'Government Bonds' is explained in detail and with examples in the Trading edition of the Herold Financial Dictionary, which you can get from Amazon in Ebook or Paperback edition.
Government bonds are debt instruments that governments issue to pay for government expenditures. Within the United States, federal government issues include savings bonds, treasury notes, treasury bonds, and TIPS Treasury inflation protected securities. Investors should carefully consider the risks that different countries’ governments possess before they invest in their bonds. Among these international government risks are political risk, country risk, interest rate risk, and inflation risk. Governments generally have less credit risk, though not always.
Savings bonds are a type of United States government bonds that the Treasury department sells. They are available in an electronic form. The Treasury offers them directly from their website, or individuals can buy them from the majority of financial institutions and banks. When savings bonds reach maturity, the investors get back the bond’s face value along with interest which accrued. These savings bonds may not be redeemed the first year of issue. Any investors who redeem them in their first five years of issue lose three months interest for cashing out too early.
The Treasury of the United States also issues intermediate time frame bonds known as Treasury notes or T-Notes. These notes provide interest payments semiannually at a coupon rate which is fixed. These notes typically are denominated in $1,000 face values. Those with three or two year maturity dates come in $5,000 denominations. Before 1984, T-Notes were callable and gave the Treasury the right to buy them back given specific conditions.
The U.S. government’s longest term bonds are Treasury Bonds, or T-Bonds. These have maturity dates ranging from ten to 30 years time. They also provide interest payments on a semiannual basis and come in $1,000 denominated values. These T-bonds are important because they pay for federal budget shortfalls, are a form of monetary policy, and ensure the country is able to regulate its money supply. As all bond issuers, the Treasury department looks at return and risk requirements on the market when it goes to raise capital so that it can be as efficient as possible. This helps to explain the different kinds of Treasury securities and government bonds they offer.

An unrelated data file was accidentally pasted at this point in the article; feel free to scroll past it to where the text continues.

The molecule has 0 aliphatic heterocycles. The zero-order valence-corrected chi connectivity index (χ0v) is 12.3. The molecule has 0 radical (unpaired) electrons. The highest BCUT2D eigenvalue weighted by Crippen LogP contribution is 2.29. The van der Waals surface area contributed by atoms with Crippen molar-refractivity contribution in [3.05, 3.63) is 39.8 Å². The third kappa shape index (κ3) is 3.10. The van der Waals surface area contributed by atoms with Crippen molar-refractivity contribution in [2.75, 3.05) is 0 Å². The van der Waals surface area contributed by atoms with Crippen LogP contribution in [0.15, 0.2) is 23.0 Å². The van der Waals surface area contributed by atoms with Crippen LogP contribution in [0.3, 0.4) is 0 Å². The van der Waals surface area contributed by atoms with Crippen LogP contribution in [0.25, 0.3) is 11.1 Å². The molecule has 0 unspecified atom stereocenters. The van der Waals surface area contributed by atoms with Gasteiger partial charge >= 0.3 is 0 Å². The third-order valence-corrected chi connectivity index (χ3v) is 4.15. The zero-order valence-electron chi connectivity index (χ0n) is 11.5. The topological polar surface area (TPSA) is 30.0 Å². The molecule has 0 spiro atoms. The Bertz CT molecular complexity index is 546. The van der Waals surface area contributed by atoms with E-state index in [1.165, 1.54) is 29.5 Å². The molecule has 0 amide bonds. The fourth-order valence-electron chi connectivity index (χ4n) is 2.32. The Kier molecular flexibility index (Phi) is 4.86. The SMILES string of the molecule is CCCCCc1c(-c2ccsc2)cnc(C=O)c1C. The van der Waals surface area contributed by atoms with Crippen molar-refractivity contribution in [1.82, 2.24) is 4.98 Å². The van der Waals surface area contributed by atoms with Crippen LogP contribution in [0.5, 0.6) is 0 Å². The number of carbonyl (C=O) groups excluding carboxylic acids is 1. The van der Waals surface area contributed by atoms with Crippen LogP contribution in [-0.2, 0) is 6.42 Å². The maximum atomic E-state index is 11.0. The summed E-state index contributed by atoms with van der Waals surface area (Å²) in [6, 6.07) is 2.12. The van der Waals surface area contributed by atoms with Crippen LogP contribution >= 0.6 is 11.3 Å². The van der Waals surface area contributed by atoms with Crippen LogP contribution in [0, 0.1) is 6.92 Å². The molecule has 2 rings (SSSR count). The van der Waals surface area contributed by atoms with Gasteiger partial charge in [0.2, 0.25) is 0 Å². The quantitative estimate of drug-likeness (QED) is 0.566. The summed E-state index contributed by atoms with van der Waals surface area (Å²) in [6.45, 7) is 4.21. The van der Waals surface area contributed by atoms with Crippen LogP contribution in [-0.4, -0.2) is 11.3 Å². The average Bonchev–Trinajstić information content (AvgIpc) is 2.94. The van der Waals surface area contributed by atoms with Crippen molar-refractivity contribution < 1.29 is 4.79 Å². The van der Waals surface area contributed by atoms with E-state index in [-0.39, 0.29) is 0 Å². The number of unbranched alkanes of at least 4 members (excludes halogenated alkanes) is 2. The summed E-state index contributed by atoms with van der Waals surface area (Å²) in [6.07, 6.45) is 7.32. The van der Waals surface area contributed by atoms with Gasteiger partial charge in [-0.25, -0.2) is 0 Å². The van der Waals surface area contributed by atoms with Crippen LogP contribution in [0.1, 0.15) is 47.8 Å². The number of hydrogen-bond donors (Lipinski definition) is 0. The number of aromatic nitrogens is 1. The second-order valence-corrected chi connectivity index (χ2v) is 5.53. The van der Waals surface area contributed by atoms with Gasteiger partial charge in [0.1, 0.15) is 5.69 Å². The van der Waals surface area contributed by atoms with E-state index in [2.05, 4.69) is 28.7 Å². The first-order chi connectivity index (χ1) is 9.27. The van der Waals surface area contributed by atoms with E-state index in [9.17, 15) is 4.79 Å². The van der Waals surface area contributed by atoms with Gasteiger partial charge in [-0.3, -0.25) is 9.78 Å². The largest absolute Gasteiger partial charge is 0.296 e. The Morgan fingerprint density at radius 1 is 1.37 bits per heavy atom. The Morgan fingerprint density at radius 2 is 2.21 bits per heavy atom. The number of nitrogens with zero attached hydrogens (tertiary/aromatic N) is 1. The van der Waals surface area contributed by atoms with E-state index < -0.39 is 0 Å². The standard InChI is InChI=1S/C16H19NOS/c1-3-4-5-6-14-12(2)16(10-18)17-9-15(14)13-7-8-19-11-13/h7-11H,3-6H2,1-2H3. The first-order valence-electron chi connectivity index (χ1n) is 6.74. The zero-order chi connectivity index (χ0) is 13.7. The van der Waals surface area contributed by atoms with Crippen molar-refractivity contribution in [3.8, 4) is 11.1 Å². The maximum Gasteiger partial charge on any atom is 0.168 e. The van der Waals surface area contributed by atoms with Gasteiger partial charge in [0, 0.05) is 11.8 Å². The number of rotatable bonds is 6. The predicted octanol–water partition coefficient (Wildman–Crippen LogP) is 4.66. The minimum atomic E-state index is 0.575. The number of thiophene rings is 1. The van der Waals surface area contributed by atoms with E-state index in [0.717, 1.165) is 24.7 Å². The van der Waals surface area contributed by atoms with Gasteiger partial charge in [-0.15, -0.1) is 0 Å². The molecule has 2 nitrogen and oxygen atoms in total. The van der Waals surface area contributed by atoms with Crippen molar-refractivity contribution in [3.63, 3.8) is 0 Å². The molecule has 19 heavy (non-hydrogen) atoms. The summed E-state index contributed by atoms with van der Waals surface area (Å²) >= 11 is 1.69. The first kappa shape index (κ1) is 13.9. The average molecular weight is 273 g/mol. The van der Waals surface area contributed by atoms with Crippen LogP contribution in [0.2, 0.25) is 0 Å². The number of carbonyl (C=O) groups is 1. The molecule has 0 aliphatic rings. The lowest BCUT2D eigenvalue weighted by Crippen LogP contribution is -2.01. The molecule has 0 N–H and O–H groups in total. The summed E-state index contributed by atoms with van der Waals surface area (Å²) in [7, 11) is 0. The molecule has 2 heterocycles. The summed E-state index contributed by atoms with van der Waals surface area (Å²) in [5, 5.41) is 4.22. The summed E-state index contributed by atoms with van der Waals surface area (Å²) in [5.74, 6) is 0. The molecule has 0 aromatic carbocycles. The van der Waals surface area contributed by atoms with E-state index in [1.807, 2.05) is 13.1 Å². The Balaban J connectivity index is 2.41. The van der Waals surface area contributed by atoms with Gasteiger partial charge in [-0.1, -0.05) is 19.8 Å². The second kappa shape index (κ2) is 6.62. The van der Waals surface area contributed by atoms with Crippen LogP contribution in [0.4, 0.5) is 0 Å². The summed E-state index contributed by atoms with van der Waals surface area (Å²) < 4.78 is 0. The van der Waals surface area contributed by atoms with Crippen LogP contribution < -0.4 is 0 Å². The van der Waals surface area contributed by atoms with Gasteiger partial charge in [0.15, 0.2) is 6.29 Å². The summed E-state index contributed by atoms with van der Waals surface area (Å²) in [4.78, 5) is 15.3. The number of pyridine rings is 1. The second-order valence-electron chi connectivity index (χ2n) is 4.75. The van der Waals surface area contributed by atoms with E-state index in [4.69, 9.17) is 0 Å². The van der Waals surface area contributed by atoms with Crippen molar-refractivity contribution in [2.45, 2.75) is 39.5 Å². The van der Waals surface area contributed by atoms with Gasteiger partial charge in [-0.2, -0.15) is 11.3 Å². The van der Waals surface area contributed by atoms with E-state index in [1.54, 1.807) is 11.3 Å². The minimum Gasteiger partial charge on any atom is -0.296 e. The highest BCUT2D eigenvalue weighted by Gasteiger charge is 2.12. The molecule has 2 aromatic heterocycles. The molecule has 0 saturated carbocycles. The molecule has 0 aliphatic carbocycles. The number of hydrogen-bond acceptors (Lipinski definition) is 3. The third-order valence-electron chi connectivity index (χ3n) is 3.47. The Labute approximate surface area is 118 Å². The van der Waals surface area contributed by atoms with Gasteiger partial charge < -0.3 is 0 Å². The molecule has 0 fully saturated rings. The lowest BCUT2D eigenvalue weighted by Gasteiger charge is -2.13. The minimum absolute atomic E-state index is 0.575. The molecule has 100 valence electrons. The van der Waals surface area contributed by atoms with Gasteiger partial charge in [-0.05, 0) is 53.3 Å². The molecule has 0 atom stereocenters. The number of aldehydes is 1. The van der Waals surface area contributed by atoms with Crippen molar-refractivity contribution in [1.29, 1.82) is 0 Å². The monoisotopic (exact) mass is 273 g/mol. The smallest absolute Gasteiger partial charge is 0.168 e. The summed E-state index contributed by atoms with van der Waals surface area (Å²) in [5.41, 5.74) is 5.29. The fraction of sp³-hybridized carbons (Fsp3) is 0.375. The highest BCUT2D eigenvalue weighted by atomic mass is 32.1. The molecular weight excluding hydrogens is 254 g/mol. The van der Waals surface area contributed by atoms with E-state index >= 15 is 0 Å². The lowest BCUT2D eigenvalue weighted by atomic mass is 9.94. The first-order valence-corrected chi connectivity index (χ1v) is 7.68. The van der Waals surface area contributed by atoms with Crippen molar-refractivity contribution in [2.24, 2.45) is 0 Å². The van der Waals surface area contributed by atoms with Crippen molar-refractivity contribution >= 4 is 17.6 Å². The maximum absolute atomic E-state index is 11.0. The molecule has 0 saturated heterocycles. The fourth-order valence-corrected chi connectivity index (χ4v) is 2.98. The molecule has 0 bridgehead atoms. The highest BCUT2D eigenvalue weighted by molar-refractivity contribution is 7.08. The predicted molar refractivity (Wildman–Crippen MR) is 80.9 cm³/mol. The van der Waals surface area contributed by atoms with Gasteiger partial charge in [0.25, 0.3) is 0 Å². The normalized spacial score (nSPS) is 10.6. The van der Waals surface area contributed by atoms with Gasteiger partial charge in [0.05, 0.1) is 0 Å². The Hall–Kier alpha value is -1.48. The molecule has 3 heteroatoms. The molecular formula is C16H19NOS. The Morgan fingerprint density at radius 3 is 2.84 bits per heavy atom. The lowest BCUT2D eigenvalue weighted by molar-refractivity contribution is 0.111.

U.S. government bonds have generally been considered to be without risk, which is why they trade so easily in extremely large and liquid markets. The downside to this is that they offer considerably lower returns than do other bonds. TIPS do provide protection against inflation so that any inflation increases will not exceed the interest rate of the bond. The prices of government bonds are based on current interest rates. This means that the fixed rate bonds will decline in value as the interest rates rise, since there is lost opportunity to obtain newer bonds at higher interest rates. Similarly, if interest rates fall, the bond’s values will rise.
The federal government is able to control the money supply in part by its issue of the government bonds. If they wish to increase the money supply, they can simply buy back their own bonds. These funds then find their way to a bank and expand the money supply as banks keep small reserves and loan the rest out (in the money multiplier effect). The government is also able to lower the money supply by selling additional bonds which takes money out of circulation. If the government were to retire the funds received from the sale of these bonds, it would reduce the available money supply. More often than not, the U.S. government spends the money.
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